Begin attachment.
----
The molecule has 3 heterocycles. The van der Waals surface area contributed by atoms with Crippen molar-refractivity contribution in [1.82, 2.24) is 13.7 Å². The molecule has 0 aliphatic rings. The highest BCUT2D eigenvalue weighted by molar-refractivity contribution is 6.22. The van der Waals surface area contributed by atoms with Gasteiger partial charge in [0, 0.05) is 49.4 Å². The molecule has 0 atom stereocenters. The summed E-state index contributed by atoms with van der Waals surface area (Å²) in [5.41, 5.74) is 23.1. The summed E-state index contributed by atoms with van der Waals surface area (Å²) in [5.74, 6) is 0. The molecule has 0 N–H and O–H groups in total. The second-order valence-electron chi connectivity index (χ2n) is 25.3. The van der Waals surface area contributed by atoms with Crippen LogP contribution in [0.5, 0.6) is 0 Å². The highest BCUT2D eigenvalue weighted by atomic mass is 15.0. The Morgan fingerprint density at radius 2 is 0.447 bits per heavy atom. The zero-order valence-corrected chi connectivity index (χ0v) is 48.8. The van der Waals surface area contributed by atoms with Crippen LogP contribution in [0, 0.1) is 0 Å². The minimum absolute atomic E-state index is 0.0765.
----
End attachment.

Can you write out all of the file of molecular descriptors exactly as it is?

The molecule has 3 heterocycles. The van der Waals surface area contributed by atoms with Crippen molar-refractivity contribution in [1.82, 2.24) is 13.7 Å². The molecule has 0 aliphatic rings. The highest BCUT2D eigenvalue weighted by molar-refractivity contribution is 6.22. The van der Waals surface area contributed by atoms with Gasteiger partial charge in [0, 0.05) is 49.4 Å². The molecule has 0 atom stereocenters. The summed E-state index contributed by atoms with van der Waals surface area (Å²) in [5.41, 5.74) is 23.1. The summed E-state index contributed by atoms with van der Waals surface area (Å²) in [5.74, 6) is 0. The molecule has 0 N–H and O–H groups in total. The second-order valence-electron chi connectivity index (χ2n) is 25.3. The van der Waals surface area contributed by atoms with Crippen LogP contribution in [0.5, 0.6) is 0 Å². The highest BCUT2D eigenvalue weighted by atomic mass is 15.0. The Morgan fingerprint density at radius 2 is 0.447 bits per heavy atom. The zero-order valence-corrected chi connectivity index (χ0v) is 48.8. The van der Waals surface area contributed by atoms with Crippen LogP contribution in [0, 0.1) is 0 Å². The minimum absolute atomic E-state index is 0.0765.